Professor of Economics & Political Science and Regius Professor of Economics at the London School of Economics
Awarded the Nobel Prize in Economics, for his contributions to the theory of search frictions and macroeconomics
Author if highly esteemed book, book 'Equilibrium Unemployment Theory'
Christopher Pissarides is an economist. He is the School Professor of Economics & Political Science and Regius Professor of Economics at the London School of Economics. His research interests focus on several topics of macroeconomics, notably labour, economic growth, and economic policy. In 2010, he was awarded the Nobel Prize in Economics, jointly with Peter A. Diamond and Dale Mortensen, for his contributions to the theory of search frictions and macroeconomics.
Christopher Pissarides is mostly known for his contributions to the search and matching theory for studying the interactions between the labour market and the macro economy. He helped develop the concept of the matching function (explaining the flows from unemployment to employment at a given moment of time), and pioneered the empirical work on its estimation. Pissarides has also done research on structural change and growth.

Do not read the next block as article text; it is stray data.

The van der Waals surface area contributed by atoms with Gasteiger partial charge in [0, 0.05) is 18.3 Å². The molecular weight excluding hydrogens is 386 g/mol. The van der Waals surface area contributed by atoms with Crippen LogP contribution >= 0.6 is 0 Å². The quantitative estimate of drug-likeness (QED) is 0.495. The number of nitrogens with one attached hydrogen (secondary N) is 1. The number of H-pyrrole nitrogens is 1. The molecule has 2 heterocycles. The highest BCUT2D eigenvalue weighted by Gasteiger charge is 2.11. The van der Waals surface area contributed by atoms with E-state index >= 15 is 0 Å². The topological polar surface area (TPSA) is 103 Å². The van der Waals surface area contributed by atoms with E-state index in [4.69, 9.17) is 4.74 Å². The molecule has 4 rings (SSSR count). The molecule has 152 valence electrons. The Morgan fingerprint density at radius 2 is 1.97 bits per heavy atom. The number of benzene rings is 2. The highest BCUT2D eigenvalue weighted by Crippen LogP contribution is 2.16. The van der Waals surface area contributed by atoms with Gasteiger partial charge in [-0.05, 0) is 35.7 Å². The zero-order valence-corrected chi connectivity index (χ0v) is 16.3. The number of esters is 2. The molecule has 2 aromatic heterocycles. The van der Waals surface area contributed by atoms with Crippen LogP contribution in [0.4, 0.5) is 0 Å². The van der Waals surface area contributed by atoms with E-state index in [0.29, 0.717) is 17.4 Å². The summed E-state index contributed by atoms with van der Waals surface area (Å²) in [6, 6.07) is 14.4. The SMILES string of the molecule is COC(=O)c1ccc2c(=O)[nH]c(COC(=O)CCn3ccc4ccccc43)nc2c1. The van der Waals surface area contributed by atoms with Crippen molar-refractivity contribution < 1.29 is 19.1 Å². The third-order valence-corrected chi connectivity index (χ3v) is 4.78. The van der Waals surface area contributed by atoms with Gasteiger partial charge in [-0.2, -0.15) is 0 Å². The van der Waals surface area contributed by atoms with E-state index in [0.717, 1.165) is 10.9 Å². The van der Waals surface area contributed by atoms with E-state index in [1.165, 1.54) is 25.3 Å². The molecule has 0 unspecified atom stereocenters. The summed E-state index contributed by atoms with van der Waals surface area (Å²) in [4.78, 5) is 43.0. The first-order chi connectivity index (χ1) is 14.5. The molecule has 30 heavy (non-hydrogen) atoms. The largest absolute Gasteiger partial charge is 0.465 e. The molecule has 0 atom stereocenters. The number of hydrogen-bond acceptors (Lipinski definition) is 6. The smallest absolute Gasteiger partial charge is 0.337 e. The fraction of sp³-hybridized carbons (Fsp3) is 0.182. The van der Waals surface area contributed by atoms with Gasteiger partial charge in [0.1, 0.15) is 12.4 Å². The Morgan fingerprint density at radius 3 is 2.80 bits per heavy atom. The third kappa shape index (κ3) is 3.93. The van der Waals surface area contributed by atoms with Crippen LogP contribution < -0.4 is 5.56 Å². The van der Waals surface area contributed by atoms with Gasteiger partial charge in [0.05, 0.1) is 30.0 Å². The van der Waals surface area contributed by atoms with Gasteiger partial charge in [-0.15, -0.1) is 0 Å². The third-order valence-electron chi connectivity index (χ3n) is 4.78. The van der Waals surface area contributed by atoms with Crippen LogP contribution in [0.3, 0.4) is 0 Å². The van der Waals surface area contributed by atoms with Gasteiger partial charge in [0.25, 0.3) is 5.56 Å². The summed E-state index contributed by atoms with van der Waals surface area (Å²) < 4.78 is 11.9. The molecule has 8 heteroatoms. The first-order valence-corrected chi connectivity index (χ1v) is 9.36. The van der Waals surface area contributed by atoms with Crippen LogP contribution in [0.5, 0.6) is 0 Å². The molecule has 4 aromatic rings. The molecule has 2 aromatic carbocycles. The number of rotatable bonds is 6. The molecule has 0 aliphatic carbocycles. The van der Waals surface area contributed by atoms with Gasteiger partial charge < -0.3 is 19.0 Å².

Pissarides’ most influential paper is arguably “Job Creation and Job Destruction in the Theory of Unemployment” , published in the Review of Economic Studies in 1994. This paper built on the previous individual contributions that both authors had made in the previous two decades.
The Mortensen–Pissarides model that resulted from this paper has been exceptionally influential in modern macroeconomics. In one or another of its extensions or variations, today it is part of the core of most graduate economics curricula throughout the world.
Pissarides’ book Equilibrium Unemployment Theory, a standard reference in the literature of the macroeconomics of unemployment, is now in its second edition, and was revised after Pissarides’ joint work with Mortensen, resulting in the analysis of both endogenous job creation and destruction.
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